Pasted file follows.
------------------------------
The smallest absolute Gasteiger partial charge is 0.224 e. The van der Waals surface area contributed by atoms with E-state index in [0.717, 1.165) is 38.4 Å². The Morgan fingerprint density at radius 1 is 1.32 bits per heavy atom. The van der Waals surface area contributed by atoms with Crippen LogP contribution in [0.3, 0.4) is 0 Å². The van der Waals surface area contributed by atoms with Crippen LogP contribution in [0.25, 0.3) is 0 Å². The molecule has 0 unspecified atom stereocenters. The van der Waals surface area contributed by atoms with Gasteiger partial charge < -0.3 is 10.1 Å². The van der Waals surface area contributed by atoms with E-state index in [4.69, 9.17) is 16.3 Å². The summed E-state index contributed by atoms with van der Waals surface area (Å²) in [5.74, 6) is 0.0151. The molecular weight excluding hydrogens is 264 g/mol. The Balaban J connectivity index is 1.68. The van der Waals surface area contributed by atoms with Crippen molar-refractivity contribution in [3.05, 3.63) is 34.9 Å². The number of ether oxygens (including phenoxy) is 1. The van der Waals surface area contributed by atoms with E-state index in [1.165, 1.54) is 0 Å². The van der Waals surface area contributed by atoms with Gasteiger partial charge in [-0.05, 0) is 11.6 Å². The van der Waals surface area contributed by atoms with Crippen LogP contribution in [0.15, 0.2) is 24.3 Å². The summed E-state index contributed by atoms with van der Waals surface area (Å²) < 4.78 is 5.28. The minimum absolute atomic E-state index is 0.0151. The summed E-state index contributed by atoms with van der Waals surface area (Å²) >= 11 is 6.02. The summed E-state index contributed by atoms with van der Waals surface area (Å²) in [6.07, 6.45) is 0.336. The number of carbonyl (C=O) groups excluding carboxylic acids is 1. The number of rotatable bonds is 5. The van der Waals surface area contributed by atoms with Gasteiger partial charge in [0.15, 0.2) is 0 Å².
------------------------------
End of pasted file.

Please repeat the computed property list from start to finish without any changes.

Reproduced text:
The smallest absolute Gasteiger partial charge is 0.224 e. The van der Waals surface area contributed by atoms with E-state index in [0.717, 1.165) is 38.4 Å². The Morgan fingerprint density at radius 1 is 1.32 bits per heavy atom. The van der Waals surface area contributed by atoms with Crippen LogP contribution in [0.3, 0.4) is 0 Å². The van der Waals surface area contributed by atoms with Crippen LogP contribution in [0.25, 0.3) is 0 Å². The molecule has 0 unspecified atom stereocenters. The van der Waals surface area contributed by atoms with Gasteiger partial charge < -0.3 is 10.1 Å². The van der Waals surface area contributed by atoms with E-state index in [4.69, 9.17) is 16.3 Å². The summed E-state index contributed by atoms with van der Waals surface area (Å²) in [5.74, 6) is 0.0151. The molecular weight excluding hydrogens is 264 g/mol. The Balaban J connectivity index is 1.68. The van der Waals surface area contributed by atoms with Crippen molar-refractivity contribution in [3.05, 3.63) is 34.9 Å². The number of ether oxygens (including phenoxy) is 1. The van der Waals surface area contributed by atoms with E-state index in [1.165, 1.54) is 0 Å². The van der Waals surface area contributed by atoms with Gasteiger partial charge in [-0.05, 0) is 11.6 Å². The van der Waals surface area contributed by atoms with Crippen LogP contribution in [0.15, 0.2) is 24.3 Å². The summed E-state index contributed by atoms with van der Waals surface area (Å²) < 4.78 is 5.28. The minimum absolute atomic E-state index is 0.0151. The summed E-state index contributed by atoms with van der Waals surface area (Å²) >= 11 is 6.02. The summed E-state index contributed by atoms with van der Waals surface area (Å²) in [6.07, 6.45) is 0.336. The number of carbonyl (C=O) groups excluding carboxylic acids is 1. The number of rotatable bonds is 5. The van der Waals surface area contributed by atoms with Gasteiger partial charge in [0.15, 0.2) is 0 Å².